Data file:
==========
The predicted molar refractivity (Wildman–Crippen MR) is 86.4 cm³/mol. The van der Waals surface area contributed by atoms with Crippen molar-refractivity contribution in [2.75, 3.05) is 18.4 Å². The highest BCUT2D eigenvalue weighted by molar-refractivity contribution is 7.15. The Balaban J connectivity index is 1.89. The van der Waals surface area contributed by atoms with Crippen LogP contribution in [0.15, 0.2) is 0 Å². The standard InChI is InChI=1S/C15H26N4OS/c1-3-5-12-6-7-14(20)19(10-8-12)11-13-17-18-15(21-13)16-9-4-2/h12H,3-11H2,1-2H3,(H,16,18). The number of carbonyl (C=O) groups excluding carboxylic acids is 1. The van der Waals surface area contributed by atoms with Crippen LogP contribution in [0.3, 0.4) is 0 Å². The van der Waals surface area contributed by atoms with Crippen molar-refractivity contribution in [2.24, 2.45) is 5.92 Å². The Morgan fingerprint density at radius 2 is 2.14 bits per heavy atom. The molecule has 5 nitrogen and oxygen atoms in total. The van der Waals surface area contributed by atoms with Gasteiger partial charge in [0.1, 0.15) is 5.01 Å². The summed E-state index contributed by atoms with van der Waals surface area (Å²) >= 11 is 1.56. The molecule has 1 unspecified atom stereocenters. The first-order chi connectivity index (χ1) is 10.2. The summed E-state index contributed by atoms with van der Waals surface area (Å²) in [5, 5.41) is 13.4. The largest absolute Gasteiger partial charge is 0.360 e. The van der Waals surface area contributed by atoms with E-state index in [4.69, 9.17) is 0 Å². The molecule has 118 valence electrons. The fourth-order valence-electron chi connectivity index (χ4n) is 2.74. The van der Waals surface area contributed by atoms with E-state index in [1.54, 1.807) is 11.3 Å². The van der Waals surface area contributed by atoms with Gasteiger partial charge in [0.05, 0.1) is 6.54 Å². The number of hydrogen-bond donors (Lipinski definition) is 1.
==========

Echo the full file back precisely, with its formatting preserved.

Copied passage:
The predicted molar refractivity (Wildman–Crippen MR) is 86.4 cm³/mol. The van der Waals surface area contributed by atoms with Crippen molar-refractivity contribution in [2.75, 3.05) is 18.4 Å². The highest BCUT2D eigenvalue weighted by molar-refractivity contribution is 7.15. The Balaban J connectivity index is 1.89. The van der Waals surface area contributed by atoms with Crippen LogP contribution in [0.15, 0.2) is 0 Å². The standard InChI is InChI=1S/C15H26N4OS/c1-3-5-12-6-7-14(20)19(10-8-12)11-13-17-18-15(21-13)16-9-4-2/h12H,3-11H2,1-2H3,(H,16,18). The number of carbonyl (C=O) groups excluding carboxylic acids is 1. The van der Waals surface area contributed by atoms with Crippen LogP contribution in [0.3, 0.4) is 0 Å². The van der Waals surface area contributed by atoms with Crippen molar-refractivity contribution in [2.24, 2.45) is 5.92 Å². The Morgan fingerprint density at radius 2 is 2.14 bits per heavy atom. The molecule has 5 nitrogen and oxygen atoms in total. The van der Waals surface area contributed by atoms with Gasteiger partial charge in [0.1, 0.15) is 5.01 Å². The summed E-state index contributed by atoms with van der Waals surface area (Å²) >= 11 is 1.56. The molecule has 1 unspecified atom stereocenters. The first-order chi connectivity index (χ1) is 10.2. The summed E-state index contributed by atoms with van der Waals surface area (Å²) in [5, 5.41) is 13.4. The largest absolute Gasteiger partial charge is 0.360 e. The van der Waals surface area contributed by atoms with E-state index in [4.69, 9.17) is 0 Å². The molecule has 118 valence electrons. The fourth-order valence-electron chi connectivity index (χ4n) is 2.74. The van der Waals surface area contributed by atoms with E-state index in [1.54, 1.807) is 11.3 Å². The van der Waals surface area contributed by atoms with Gasteiger partial charge in [0.05, 0.1) is 6.54 Å². The number of hydrogen-bond donors (Lipinski definition) is 1.